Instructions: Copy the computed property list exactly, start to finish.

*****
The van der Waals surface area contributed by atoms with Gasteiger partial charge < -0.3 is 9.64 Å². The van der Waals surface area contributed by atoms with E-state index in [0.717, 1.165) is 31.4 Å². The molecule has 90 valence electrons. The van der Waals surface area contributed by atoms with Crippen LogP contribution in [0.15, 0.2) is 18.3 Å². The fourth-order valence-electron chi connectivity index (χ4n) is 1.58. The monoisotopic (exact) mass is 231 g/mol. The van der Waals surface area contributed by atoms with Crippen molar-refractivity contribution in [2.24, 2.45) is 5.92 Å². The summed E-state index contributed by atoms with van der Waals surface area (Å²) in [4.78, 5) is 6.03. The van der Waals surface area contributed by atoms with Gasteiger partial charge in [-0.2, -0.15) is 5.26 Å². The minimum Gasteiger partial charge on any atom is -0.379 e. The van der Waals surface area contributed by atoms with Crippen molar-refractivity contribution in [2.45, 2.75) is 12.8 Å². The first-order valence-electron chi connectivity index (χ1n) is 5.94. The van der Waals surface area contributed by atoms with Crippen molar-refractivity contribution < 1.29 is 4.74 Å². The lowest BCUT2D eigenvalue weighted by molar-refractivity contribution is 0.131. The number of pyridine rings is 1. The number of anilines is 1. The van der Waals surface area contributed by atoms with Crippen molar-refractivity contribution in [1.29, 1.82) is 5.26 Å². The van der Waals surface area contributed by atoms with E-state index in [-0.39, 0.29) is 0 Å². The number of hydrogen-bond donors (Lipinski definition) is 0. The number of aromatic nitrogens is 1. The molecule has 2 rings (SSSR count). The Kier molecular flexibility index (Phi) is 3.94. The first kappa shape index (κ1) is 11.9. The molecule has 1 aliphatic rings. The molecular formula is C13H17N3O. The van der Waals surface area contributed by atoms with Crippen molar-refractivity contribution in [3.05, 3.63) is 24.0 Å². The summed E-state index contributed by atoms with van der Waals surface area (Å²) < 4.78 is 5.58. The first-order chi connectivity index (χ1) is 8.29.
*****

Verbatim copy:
The van der Waals surface area contributed by atoms with Gasteiger partial charge < -0.3 is 9.64 Å². The van der Waals surface area contributed by atoms with E-state index in [0.717, 1.165) is 31.4 Å². The molecule has 90 valence electrons. The van der Waals surface area contributed by atoms with Crippen LogP contribution in [0.15, 0.2) is 18.3 Å². The fourth-order valence-electron chi connectivity index (χ4n) is 1.58. The monoisotopic (exact) mass is 231 g/mol. The van der Waals surface area contributed by atoms with Crippen molar-refractivity contribution in [2.24, 2.45) is 5.92 Å². The summed E-state index contributed by atoms with van der Waals surface area (Å²) in [4.78, 5) is 6.03. The van der Waals surface area contributed by atoms with Gasteiger partial charge in [-0.2, -0.15) is 5.26 Å². The minimum Gasteiger partial charge on any atom is -0.379 e. The van der Waals surface area contributed by atoms with Crippen molar-refractivity contribution in [2.45, 2.75) is 12.8 Å². The first-order valence-electron chi connectivity index (χ1n) is 5.94. The van der Waals surface area contributed by atoms with Crippen molar-refractivity contribution < 1.29 is 4.74 Å². The lowest BCUT2D eigenvalue weighted by molar-refractivity contribution is 0.131. The number of pyridine rings is 1. The number of anilines is 1. The van der Waals surface area contributed by atoms with Crippen molar-refractivity contribution in [1.29, 1.82) is 5.26 Å². The van der Waals surface area contributed by atoms with E-state index in [-0.39, 0.29) is 0 Å². The number of hydrogen-bond donors (Lipinski definition) is 0. The number of aromatic nitrogens is 1. The molecule has 2 rings (SSSR count). The Kier molecular flexibility index (Phi) is 3.94. The first kappa shape index (κ1) is 11.9. The molecule has 1 aliphatic rings. The molecular formula is C13H17N3O. The van der Waals surface area contributed by atoms with Crippen molar-refractivity contribution in [3.05, 3.63) is 24.0 Å². The summed E-state index contributed by atoms with van der Waals surface area (Å²) < 4.78 is 5.58. The first-order chi connectivity index (χ1) is 8.29.